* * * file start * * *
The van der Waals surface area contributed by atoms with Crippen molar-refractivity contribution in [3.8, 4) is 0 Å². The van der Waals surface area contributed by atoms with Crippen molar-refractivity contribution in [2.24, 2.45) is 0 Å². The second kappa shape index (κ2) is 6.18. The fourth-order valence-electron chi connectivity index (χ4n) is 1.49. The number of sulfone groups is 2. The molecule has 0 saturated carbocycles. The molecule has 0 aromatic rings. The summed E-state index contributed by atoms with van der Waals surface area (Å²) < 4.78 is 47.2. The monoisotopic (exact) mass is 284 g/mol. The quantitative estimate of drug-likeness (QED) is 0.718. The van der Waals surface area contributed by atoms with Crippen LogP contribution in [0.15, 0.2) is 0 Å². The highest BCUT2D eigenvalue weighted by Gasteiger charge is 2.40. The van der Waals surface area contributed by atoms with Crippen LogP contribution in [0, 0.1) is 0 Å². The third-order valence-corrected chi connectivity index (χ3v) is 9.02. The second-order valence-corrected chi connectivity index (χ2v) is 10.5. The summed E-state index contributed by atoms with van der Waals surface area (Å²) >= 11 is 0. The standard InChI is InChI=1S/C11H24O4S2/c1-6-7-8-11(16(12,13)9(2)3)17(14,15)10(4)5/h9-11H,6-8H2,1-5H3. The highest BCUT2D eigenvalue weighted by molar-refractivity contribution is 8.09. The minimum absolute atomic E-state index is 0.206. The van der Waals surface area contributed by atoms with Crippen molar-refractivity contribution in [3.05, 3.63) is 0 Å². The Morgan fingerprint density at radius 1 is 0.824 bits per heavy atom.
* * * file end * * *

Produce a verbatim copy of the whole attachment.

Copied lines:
The van der Waals surface area contributed by atoms with Crippen molar-refractivity contribution in [3.8, 4) is 0 Å². The van der Waals surface area contributed by atoms with Crippen molar-refractivity contribution in [2.24, 2.45) is 0 Å². The second kappa shape index (κ2) is 6.18. The fourth-order valence-electron chi connectivity index (χ4n) is 1.49. The number of sulfone groups is 2. The molecule has 0 saturated carbocycles. The molecule has 0 aromatic rings. The summed E-state index contributed by atoms with van der Waals surface area (Å²) < 4.78 is 47.2. The monoisotopic (exact) mass is 284 g/mol. The quantitative estimate of drug-likeness (QED) is 0.718. The van der Waals surface area contributed by atoms with Crippen LogP contribution in [0.15, 0.2) is 0 Å². The highest BCUT2D eigenvalue weighted by Gasteiger charge is 2.40. The van der Waals surface area contributed by atoms with Crippen LogP contribution in [0, 0.1) is 0 Å². The third-order valence-corrected chi connectivity index (χ3v) is 9.02. The second-order valence-corrected chi connectivity index (χ2v) is 10.5. The summed E-state index contributed by atoms with van der Waals surface area (Å²) >= 11 is 0. The standard InChI is InChI=1S/C11H24O4S2/c1-6-7-8-11(16(12,13)9(2)3)17(14,15)10(4)5/h9-11H,6-8H2,1-5H3. The highest BCUT2D eigenvalue weighted by molar-refractivity contribution is 8.09. The minimum absolute atomic E-state index is 0.206. The van der Waals surface area contributed by atoms with Crippen molar-refractivity contribution in [3.05, 3.63) is 0 Å². The Morgan fingerprint density at radius 1 is 0.824 bits per heavy atom.